very witty


Edelman is obsessed with puns. Anyone else catch this?

"The left in this is always right from the vantage point of reason, but left in the shade by its reason is the darkness inseparable from its light." (p14)

Very entertaining, though perhaps not so necessary?

Not to mention the endless bird refs in chapter 4. Partly funny, partly useful, pretty distracting. His pun-heavy tone is definitley worth mentioning, but nothing I want to rail against--I get worried that, when I criticize or otherwise scoff at an author's "impenetrable" writing style, it's actually displaced frustration from not understanding the material (of course, sometimes the writing style really is horrid, complicated for the sake of being complicated, etc.). Aspects of chapter 4 aside, I appreciated a lot of his little jokes and refs though (like, his choice of musical theatre and Proust examples).

"who turns, in turn, a solitary, miserly, misanthropic man, a bachelor properly linked with those I've described as sinthomosexuals, away from his backward turn of mind and the sterility of his (be)hindsight..." (53).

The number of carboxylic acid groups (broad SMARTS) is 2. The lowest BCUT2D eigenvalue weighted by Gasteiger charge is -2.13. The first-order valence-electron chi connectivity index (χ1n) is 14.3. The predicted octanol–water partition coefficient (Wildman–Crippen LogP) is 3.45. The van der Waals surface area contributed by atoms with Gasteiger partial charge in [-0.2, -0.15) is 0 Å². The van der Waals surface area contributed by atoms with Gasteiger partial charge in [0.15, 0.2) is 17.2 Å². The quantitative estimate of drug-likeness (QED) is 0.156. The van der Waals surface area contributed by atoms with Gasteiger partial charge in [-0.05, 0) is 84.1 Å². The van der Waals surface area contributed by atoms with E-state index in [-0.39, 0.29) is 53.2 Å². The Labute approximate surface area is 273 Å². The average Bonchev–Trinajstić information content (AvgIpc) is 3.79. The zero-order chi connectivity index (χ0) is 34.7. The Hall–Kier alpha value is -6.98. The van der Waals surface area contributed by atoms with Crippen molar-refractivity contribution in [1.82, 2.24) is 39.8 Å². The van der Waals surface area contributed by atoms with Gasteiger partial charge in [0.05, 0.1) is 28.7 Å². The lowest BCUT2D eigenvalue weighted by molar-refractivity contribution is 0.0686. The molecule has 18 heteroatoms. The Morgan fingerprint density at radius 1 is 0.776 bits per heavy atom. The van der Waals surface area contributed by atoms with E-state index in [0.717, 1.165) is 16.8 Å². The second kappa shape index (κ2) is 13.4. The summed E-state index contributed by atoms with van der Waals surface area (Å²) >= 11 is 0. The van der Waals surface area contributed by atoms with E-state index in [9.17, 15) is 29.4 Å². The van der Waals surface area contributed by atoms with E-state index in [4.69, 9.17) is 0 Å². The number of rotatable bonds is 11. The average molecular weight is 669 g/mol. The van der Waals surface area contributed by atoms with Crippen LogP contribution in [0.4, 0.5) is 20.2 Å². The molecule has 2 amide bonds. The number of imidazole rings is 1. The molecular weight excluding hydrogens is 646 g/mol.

The page 14 pun I was ok with letting go. The birds section I thought got way out of hand. I was wondering- trying to do what you reccomended, oh brother, and acknowledge that maybe I just don't get it- if it's some kind of super-intellectual joke/allusion. Foucault and D&G could get kind of playful as well, and I wonder if in the actual French they wouldn't be even more so; I kind of remember reading something to this effect in the D&G intro but didn't remember the English being that full of puns. Irreverancy seems to be a totally sanctioned element in postmodern theory writing.

"the pleasure Scrooge takes, what turns him on, comes in part from refusing to use his nuts to drop acorns from the family tree." (44)

Was 'As Scrooge thus names "the wicked old screw" who screws, or fucks with, the future, so A Christmas Carol... must, to preserve the fantasy that lives with our Tiny Tim, give a turn of the Scrooge that turns him toward the promise of futurity' (46-7).

--Guattari Hero